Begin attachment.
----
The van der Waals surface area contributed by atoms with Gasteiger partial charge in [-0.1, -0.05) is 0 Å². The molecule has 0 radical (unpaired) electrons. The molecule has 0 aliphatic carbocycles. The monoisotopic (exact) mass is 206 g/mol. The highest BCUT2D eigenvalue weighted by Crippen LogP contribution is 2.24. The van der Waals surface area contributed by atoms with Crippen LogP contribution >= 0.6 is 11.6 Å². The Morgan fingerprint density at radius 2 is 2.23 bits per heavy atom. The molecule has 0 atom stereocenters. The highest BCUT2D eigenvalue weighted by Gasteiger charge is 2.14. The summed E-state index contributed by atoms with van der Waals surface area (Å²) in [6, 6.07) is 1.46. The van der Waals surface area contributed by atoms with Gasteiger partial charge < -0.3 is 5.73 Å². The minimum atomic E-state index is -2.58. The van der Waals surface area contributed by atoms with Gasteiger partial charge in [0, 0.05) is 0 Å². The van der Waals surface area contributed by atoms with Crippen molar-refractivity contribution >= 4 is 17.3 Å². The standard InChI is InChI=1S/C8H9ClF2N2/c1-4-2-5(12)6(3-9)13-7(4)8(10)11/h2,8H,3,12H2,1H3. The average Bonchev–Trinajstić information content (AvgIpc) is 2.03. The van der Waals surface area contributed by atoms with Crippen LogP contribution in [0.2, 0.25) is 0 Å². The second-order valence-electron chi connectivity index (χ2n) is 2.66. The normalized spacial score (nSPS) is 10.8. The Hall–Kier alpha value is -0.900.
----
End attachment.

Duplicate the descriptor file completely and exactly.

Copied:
The van der Waals surface area contributed by atoms with Gasteiger partial charge in [-0.1, -0.05) is 0 Å². The molecule has 0 radical (unpaired) electrons. The molecule has 0 aliphatic carbocycles. The monoisotopic (exact) mass is 206 g/mol. The highest BCUT2D eigenvalue weighted by Crippen LogP contribution is 2.24. The van der Waals surface area contributed by atoms with Crippen LogP contribution >= 0.6 is 11.6 Å². The Morgan fingerprint density at radius 2 is 2.23 bits per heavy atom. The molecule has 0 atom stereocenters. The highest BCUT2D eigenvalue weighted by Gasteiger charge is 2.14. The summed E-state index contributed by atoms with van der Waals surface area (Å²) in [6, 6.07) is 1.46. The van der Waals surface area contributed by atoms with Gasteiger partial charge < -0.3 is 5.73 Å². The minimum atomic E-state index is -2.58. The van der Waals surface area contributed by atoms with Gasteiger partial charge in [0, 0.05) is 0 Å². The van der Waals surface area contributed by atoms with Crippen molar-refractivity contribution >= 4 is 17.3 Å². The standard InChI is InChI=1S/C8H9ClF2N2/c1-4-2-5(12)6(3-9)13-7(4)8(10)11/h2,8H,3,12H2,1H3. The average Bonchev–Trinajstić information content (AvgIpc) is 2.03. The van der Waals surface area contributed by atoms with Crippen LogP contribution in [0.2, 0.25) is 0 Å². The second-order valence-electron chi connectivity index (χ2n) is 2.66. The normalized spacial score (nSPS) is 10.8. The Hall–Kier alpha value is -0.900.